How to develop a metadata system for your work

There are two ways to approach creating a metadata system that will work for you. Either approach may end up leading to the same outcome eventually, but the process and thinking might be different.

1. Start with your purpose

For this approach you will start by deciding what you want to accomplish with your metadata, or part of your metadata. This could be an archival project where you want to properly describe and label older content that is no longer in use before you put it into storage. Perhaps you want to increase your discoverability by improving your SEO metadata. You might decide to do a cleanup and reorganization of your working files.

Once you’ve decided what your goal is then you can move to the next step of choosing which metadata you need and how to organize or deploy it.

2. Start with what you have

This approach is the opposite. Rather than first considering what goal you want to accomplish, you will do an inventory of your files and information to see what metadata you have that might need organizing. This approach will help if you are generally having difficulty finding things or figuring out how to organize them but you don’t have a specific measurable goal in mind.

belongings arranged by colour in a rainbow

Basic Metadata Schema Development

Developing a standard for your organization for metadata capture and recording will mean that you will always have the information you need at hand.

IIt is good to refer to standardized metadata schemas when designing your own to allow for interoperability and extend the use. Metadata schemas can also be customized. In many cases you will find that you only need to use part of a schema because the complexity is unnecessary for your purpose. Dublin Core is a recommended multi-purpose schema to use for arts organizations because it is fairly ubiquitous and well understood, yet simple for humans to understand.

Dublin Core has 15 basic elements, and you can use elements multiple times in the description of one object (for example when you have multiple creators). The 15 basic elements are:

  • Contributor – “An entity responsible for making contributions to the resource.”
  • Coverage – “The spatial or temporal topic of the resource, the spatial applicability of the resource, or the jurisdiction under which the resource is relevant.”
  • Creator – “An entity primarily responsible for making the resource.”
  • Date – “A point or period of time associated with an event in the lifecycle of the resource.”
  • Description – “An account of the resource.”
  • Format – “The file format, physical medium, or dimensions of the resource.”
  • Identifier – “An unambiguous reference to the resource within a given context.”
  • Language – “A language of the resource.”
  • Publisher – “An entity responsible for making the resource available.”
  • Relation – “A related resource.”
  • Rights – “Information about rights held in and over the resource.”
  • Source – “A related resource from which the described resource is derived.”
  • Subject – “The topic of the resource.”
  • Title – “A name given to the resource.”
  • Type – “The nature or genre of the resource.”

Within each of these elements you want to create categories that match the kind of content you have. Wherever possible and appropriate you want to use controlled vocabulary so that you are organizing your content in a consistent way.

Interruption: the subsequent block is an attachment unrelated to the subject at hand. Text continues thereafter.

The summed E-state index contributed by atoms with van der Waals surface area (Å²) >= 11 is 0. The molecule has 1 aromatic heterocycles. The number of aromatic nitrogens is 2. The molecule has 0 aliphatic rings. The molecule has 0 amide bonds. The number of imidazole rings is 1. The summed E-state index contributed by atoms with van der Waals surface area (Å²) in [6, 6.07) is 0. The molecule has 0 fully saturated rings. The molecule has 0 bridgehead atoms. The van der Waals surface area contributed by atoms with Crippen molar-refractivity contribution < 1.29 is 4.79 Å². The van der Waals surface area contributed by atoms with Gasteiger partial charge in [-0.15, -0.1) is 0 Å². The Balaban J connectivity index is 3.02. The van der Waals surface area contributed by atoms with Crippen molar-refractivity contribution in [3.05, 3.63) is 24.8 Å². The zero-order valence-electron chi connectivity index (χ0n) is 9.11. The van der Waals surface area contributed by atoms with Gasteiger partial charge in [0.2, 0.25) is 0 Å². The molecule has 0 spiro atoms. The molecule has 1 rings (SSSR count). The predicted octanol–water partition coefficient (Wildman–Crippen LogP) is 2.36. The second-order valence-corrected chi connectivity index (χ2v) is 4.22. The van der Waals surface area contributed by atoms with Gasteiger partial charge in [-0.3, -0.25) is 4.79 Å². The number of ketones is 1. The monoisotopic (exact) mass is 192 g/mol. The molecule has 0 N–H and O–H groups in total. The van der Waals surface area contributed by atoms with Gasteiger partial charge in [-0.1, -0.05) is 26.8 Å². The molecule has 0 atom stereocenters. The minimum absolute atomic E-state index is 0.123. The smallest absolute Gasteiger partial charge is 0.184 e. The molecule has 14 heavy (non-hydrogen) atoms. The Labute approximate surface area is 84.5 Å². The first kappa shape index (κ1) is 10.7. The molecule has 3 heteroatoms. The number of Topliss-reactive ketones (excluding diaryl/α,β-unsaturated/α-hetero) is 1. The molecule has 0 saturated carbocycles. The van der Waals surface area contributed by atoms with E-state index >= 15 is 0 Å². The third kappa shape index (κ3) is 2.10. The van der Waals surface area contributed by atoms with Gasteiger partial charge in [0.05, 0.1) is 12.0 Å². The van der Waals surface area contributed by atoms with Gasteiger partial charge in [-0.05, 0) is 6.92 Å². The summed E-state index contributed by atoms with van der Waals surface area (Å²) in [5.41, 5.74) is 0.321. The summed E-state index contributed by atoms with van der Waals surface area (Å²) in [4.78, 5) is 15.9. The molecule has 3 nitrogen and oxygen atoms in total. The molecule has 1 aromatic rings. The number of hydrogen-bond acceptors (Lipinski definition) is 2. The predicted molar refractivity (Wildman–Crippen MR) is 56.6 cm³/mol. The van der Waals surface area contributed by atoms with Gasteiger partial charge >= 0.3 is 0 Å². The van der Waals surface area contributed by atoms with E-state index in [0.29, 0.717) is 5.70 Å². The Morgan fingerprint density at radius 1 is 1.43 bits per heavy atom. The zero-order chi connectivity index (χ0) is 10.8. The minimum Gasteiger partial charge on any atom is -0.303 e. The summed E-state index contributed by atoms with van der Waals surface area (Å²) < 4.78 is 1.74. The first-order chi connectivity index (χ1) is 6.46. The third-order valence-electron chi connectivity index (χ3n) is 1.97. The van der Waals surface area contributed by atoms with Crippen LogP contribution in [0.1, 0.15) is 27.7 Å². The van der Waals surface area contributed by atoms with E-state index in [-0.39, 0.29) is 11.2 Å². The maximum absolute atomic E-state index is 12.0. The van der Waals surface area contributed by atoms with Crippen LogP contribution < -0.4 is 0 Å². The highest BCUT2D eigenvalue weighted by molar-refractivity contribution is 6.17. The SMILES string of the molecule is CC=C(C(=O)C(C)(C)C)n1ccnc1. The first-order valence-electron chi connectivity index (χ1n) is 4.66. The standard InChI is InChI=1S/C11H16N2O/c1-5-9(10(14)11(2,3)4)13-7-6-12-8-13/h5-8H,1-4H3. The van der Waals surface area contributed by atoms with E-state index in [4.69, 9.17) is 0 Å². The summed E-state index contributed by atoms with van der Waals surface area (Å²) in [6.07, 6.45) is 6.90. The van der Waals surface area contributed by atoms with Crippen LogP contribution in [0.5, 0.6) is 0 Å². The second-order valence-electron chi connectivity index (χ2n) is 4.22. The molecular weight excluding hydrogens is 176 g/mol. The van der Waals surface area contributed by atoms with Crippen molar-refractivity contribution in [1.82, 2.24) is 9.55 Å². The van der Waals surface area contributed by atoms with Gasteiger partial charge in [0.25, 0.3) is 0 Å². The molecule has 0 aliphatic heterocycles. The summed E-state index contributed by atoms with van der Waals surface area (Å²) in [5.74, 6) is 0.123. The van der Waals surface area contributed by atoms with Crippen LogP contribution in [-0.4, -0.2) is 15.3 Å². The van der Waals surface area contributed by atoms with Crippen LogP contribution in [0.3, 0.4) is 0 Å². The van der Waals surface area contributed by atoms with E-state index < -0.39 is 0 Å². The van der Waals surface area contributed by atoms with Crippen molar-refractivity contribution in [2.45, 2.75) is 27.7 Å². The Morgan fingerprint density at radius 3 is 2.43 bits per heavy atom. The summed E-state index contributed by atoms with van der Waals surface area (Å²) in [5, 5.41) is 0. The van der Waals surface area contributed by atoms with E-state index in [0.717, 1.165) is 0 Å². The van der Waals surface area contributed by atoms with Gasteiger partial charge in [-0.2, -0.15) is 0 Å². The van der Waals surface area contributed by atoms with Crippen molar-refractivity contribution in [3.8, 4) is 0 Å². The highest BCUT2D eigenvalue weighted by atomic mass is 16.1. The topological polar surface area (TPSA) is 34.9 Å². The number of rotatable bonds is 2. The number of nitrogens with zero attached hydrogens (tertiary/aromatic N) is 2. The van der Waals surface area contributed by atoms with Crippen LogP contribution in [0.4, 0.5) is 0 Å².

The decisions you make will be unique to your organization and your content, and you can add or remove categories or columns from examples or metadata standards to meet your unique needs.

For example, if your organization holds a number of different kinds of visual content then your taxonomy for the element of TYPE (list of controlled vocabulary allowed in this category and the hierarchy of their relationships) might look something like this:

  • Image
    • Moving
      • Animation
      • Film
        • Feature
        • Musical
        • Animation
        • Documentary
        • Silent
        • Short
        • Staged
        • Performance
        • etc.
      • TV
        • Drama
        • Serial
        • Documentary
        • News
        • Current Affairs
        • Performance
        • Comedy
        • Children’s
        • Review
        • Interview
        • etc.
    • Photograph
    • Graphic

Here’s an example of the basic metadata for a video you might save in your records, using Dublin Core as a model:

Dublin CoreDescriptionCommentsExample
identifierThe URL of the movie (video object), or a unique number or name applied to the fileThese need to be unique
titleThe name of the movieTitle as is seen to viewersMetadata: What is it and why should I care?
creatorThe creator of the movie.Sarah Stang
dateDate that the movie was created — could also be date the movie was uploaded and made available via a URL.Best Practice to use the ISO 8601 profile for date format: YYYY-MM-DD2020-10-18
formatThe format of the video file: Quicktime, Windows Media, MPEG, etc.MOV
rightsA URL for a text-based explanation of the movie’s licensing terms.

subjectA set of keywords describing the topic of the movie.a standard set of keywords is ideal for consistencyKeywords Metadata Discoverability SEO
descriptionProvides a text-based description of the movie.Join Sarah Stang, librarian and metadata nerd, for a quick overview of metadata. Learn what metadata is and how to use it to keep your content organized and make it discoverable.
relationDescribe any related resourcescan also indicate nature of relationship to other resourcesMetadata for Arts Organizations Online Course
sourceDescribe any source material used in the video
typeFor video is typically genrea standard set of keywords is ideal for consistencyVideo – Instructional
coveragetypically a geographic location, time period, or jurisdictionideally use standard sources for names for geographic location, eras, or jurisdictionsGaliano Island